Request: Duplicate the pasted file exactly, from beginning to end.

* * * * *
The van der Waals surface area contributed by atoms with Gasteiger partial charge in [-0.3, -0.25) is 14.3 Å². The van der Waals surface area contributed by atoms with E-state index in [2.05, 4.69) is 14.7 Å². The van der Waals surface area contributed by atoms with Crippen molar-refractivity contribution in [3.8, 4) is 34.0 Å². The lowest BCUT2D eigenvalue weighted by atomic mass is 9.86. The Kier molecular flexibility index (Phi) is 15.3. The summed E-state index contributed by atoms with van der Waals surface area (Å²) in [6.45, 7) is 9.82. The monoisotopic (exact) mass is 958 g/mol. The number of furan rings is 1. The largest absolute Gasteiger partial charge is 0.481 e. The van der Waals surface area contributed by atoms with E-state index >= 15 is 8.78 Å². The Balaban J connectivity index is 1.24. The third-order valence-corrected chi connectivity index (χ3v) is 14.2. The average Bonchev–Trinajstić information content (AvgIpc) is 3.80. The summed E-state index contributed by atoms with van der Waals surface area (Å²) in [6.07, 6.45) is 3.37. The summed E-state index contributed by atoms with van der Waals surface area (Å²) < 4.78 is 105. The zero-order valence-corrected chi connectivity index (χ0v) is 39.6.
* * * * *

The van der Waals surface area contributed by atoms with Gasteiger partial charge in [-0.3, -0.25) is 14.3 Å². The van der Waals surface area contributed by atoms with E-state index in [2.05, 4.69) is 14.7 Å². The van der Waals surface area contributed by atoms with Crippen molar-refractivity contribution in [3.8, 4) is 34.0 Å². The lowest BCUT2D eigenvalue weighted by atomic mass is 9.86. The Kier molecular flexibility index (Phi) is 15.3. The summed E-state index contributed by atoms with van der Waals surface area (Å²) in [6.45, 7) is 9.82. The monoisotopic (exact) mass is 958 g/mol. The number of furan rings is 1. The largest absolute Gasteiger partial charge is 0.481 e. The van der Waals surface area contributed by atoms with E-state index >= 15 is 8.78 Å². The Balaban J connectivity index is 1.24. The third-order valence-corrected chi connectivity index (χ3v) is 14.2. The average Bonchev–Trinajstić information content (AvgIpc) is 3.80. The summed E-state index contributed by atoms with van der Waals surface area (Å²) in [6.07, 6.45) is 3.37. The summed E-state index contributed by atoms with van der Waals surface area (Å²) < 4.78 is 105. The zero-order valence-corrected chi connectivity index (χ0v) is 39.6.